Revolutija! The exhibition you shouldn’t miss is at Mambo. Go see it!

Bologna the Red, they say. Not as red as the October’s revolution, happening little more than one hundred years ago (on October 25th 1917 of the Russian calendar it had its peak), that inspired Revolutija, an incredibly rich and fascinating exhibition at the Museum of Modern Art of Bologna, also known as MAMbo. From Malevich to Chagall, Kandinsky, Repin, it is an intoxication of dynamic creativity and the inevitable reflection of a powerful moment in history.

3. Serov. Ida Rubinstein.
Isa Rubinstein by Valentin Serov, 1910

In order for this remarkable collection of the Russian avant-garde from the early twentieth century to be put on display, the Russian State Museum of Saint Petersburg had seventy of its paintings sent to Bologna, along with a smaller number of sculptures, photographs and videos. Also from the Russian State Museum are the two curators of Revolutjia, museum’s director Evgenia Petrova and artistic director Joseph Kiblitsky.

2. Repin. 17 Ottobre 1905.
17 October 1905 by Il’ja Efimovič Repin, 1910

As Kiblitsky pointed out during the preview, the “revolution” of the title is one inside the minds of the many artists on display, each with his/her personal view, as well as a revolution of culture and of the system. But what matters the most is the amazing complexity of such a crucial moment in history and in the history of the arts.

1. Repin, What an expanse!
What freedom! by Il’ja Efimovič Repin, 1903

At first, at the beginning of the twentieth century, Russian artists were soaked into cosmopolitism, deeply connected to and influenced by the most vibrant European trends, from French post-impressionism, fauvism and cubism to Italian futurism (traces of the latter can easily be spotted in the Boccioni-esque  Cyclist from Goncarova).

Natalia_Goncharova,_1913,_The_Cyclist,_oil_on_canvas,_78_x_105_cm,_The_Russian_Museum,_St.Petersburg.jpg
Cyclist by Natalia Goncharova, 1913

Influences of a revolutionary attitude could already be spotted before the actual moment in 1917. It was not just the influence of 1905’s attempt, repressed by the Tzar and portrayed in Repin’s October 17th 1905. It was a broader sense of electricity and diversity that was palpable, breathable and now easy to observe in the works of art that survived, some of them to become masterpieces.

5. Altman. Ritratto della poetessa Anna Akhmatova.
Portrait of Anna Achmatova by Nathan Alt’man, 1915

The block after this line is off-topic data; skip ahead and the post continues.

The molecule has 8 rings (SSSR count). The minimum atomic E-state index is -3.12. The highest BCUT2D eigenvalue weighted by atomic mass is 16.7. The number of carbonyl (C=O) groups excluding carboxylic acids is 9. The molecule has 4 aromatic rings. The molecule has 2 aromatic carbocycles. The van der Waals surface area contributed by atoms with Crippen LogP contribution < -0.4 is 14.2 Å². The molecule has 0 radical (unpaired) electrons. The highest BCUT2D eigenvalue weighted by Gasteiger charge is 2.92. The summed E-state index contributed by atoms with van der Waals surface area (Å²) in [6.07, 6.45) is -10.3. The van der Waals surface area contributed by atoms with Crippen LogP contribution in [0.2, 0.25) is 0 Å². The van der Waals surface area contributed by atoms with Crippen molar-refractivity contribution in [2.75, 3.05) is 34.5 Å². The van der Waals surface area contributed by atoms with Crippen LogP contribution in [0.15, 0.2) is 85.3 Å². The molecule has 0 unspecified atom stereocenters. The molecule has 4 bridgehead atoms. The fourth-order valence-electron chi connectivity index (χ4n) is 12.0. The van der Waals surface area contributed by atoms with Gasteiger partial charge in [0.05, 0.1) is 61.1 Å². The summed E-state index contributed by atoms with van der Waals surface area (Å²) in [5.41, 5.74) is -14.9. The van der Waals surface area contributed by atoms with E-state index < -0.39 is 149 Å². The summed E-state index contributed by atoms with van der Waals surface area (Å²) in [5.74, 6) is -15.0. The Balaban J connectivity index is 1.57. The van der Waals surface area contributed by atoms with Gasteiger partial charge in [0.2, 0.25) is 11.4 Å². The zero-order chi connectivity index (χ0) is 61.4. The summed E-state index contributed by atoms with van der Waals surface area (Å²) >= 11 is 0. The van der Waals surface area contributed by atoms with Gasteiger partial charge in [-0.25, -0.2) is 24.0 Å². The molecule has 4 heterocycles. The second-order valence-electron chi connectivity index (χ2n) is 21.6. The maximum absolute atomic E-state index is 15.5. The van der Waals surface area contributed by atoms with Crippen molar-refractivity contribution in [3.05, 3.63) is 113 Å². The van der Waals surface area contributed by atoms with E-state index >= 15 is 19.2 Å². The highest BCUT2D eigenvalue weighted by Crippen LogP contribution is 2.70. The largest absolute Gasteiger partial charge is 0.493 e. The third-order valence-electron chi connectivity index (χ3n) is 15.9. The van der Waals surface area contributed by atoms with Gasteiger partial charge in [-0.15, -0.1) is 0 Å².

The time span covered by the exhibition goes from 1903 to 1930, and mirrors the evolution of such a fertile trio of decades, from Primitivism to Cubo-futurism up to Suprematism and towards a realism that was strongly encouraged by the authorities.

6. Grigoriev. Ritratto di Meyerhold..jpg
Portrait of Vsevolod Mejerchol’d by Boris Grigor’ev, 1916

 

 

The collection of artworks also underlines the general turmoil and the first seeds of what was to come, both before, during and after the revolution, as well as the complexity of reactions to a dramatically changing climate, with each artist having its own way to cope, observe,  be with the flow.

7. Chagall. Promenade.
The promenade by Marc Chagall, 1917/18

An interesting addition to the paintings is represented by some of the original stage costumes from Victory over the sunan opera that, as Kiblitsky puts it, «Already encapsulated all the elements of non-objectivist, pre-revolutionary art. The artists that created it were not intentionally trying to make change, yet they were fully aware of a certain feeling that was there».

8. Kandinsky. On White (I)..jpg
On White (I) by Wasily Kandinsky, 1920

Premiering among a chorus of whistles in 1913, one year before Second World War and four before the Red Revolution, Victory over the sun had music written by Mikhail Matyushin, text by Aleksei Kruchenykh, scenes and costumes by Kazimir Malevich. An it is here that, for the very first time, Malevich displayed his iconic Black Square. This landmark of modern art debuted on the world stage during the second act of the opera.

9. Malevich. Quadrato Nero.
Black Square by Kazimir Malevich, 1923 ca

Revolutija‘s set up is conceived so that one can follow a coherent, chronological  itinerary, at least for the first round, with the broad space and high ceiling of Mambo’s main room hosting the largest pieces as well as a video screening. The last painting is a portrait of Stalin from Pavel Filonov, interpreting the soviet leader in a style that contradicts the official realism that was generally required at the time. There’s none of the joy and optimism the socialist propaganda aimed to display. But what strikes most is that the dynamism and hope, so well pictured in many of the previous artworks on display, they too seem to be long gone.

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Revolutija, da Chagall a Malevich, da Repin a Kandinsky

12 December 2017 – 13 May 2018

MAMbo, Via Don Minzoni 14, 40121 Bologna

Mon – Fri 8.30 am – 6.00 pm / Sat 9.00 am -6.00 pm

Tel. +39 051.71.68.808
info@mostrarevolutija.ithttp://www.mostrarevolutija.it

Image: Ilya Repin, 17 October 1905 (1907, finished in 1911), oil on canvas

All photos and paintings belong to ©State Russian Museum, St. Petersburg

 

 

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2 thoughts on “Revolutija! The exhibition you shouldn’t miss is at Mambo. Go see it!

  1. What a fantastic exhibition! I love the Cyclist and Potrait of Anna Achmatova. It’s so vibrant. A great review! Shame I’m in London!

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